Immerse in one of the “Komaneka Villas” near Black Riverr Gorges… A house “joglo” with the Balinese trend.
Give honour where honour is due. Wood is king as it is used on all surfaces: ground, walls, and roof. Several essences cohabit – beams
in cumaru, deck in balao – and the recovered wood blades brought back from Bali
and preserved in their “juice”, that is to say their scaled painting, “for contrasting effects”.
The door frame sets the tone. Carved wood, engraved, to create a lace effect: the work of the master Balinese sculptors is to seen at the entrance. He announces also an interior where wood expresses itself…
Nearly 7,000 kilometres separate the cultural capital from Bali, Ubud, and the area of Black-River. However, bridges are built between these two destinations by the Villas Komaneka, an RES villa created by a stone jet of Black-River national park.
These seven villas do not only bear the name of a Balinese resort located close to the Monkey Forest; they were also conceived and carried out according to the principles of the joglo.
It is the Javanese traditional house with its particular roof, made of pillars and massive wood, carved with the hand by master craftsmen. The roof joglo, characterized by its square structure, constitutes the heart of the house. The Komaneka villas also obey this immutable rule: the living room, found in the center, gives access to the three rooms and to the kitchen while opening on a large patio and the swimming pool. How to explain the architecture of the promoter? “This kind of roof reinforces the impression height and facilitates air circulation”, Margot Mahé, in charge of the marketing of the project adds on. The former choice was inspired by a crush on a trip. “Komaneka, it is more than one place. It is also a name which evokes peace, serenity and wellness within a harmonious framework.” Thus, the promoter’s decision to embellish the walls of Balinese with decorative elements. Accessories, wall panels and parts of furniture were thus clouded on the Indonesian island.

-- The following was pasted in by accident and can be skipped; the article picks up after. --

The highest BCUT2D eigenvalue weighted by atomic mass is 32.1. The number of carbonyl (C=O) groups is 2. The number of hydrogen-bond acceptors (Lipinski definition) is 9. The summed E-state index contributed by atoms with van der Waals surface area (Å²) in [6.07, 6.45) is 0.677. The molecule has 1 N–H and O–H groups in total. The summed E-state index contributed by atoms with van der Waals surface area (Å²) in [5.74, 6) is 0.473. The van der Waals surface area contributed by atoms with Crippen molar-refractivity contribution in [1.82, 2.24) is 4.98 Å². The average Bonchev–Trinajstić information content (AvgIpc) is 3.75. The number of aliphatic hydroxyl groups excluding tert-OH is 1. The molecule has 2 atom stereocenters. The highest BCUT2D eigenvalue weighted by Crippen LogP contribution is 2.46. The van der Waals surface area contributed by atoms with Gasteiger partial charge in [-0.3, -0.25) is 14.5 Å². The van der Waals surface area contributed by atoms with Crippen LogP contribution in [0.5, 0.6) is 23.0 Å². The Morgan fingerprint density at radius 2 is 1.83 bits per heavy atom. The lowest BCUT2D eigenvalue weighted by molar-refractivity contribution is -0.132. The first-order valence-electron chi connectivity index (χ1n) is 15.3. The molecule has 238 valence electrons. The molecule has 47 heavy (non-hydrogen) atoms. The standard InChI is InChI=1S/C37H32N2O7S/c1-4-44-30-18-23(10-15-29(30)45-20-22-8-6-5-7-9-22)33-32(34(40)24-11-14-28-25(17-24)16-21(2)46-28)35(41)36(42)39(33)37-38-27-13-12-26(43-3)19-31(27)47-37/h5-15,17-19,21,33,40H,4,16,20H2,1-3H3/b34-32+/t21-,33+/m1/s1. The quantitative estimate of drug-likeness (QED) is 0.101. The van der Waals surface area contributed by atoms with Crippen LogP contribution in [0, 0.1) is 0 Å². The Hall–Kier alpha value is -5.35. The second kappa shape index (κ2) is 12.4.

One of the assets of this project is its capacity to associate the quietude of this still virgin area with an air architectural style.
Frame and lines merges in the wild and mountainous landscape.
The choice of materials is also very important. Wood, in its multiple variations – shingles, sawn timber or recovery wood –, the stone and stubbles join together to accentuate the “natural” seal.
The “dining room” is installed on the patio. It is after all about enjoying the
climate and outdoor areas.
A single arrangement enables to space and to have a geared down living room. In such an open up space, each corner has its own identity: the meal area is characterized by a ceruse furniture, a lovely mirror with a silver plated framework of baroque style while the part “sun bath” is dressed in rough teak furniture.
“THE EYE IS INEVITABLY ATTRACTED TOWARDS THE CARVED BEAMS WHICH CONSTITUTE THIS SUPERB ROOF JOGLO”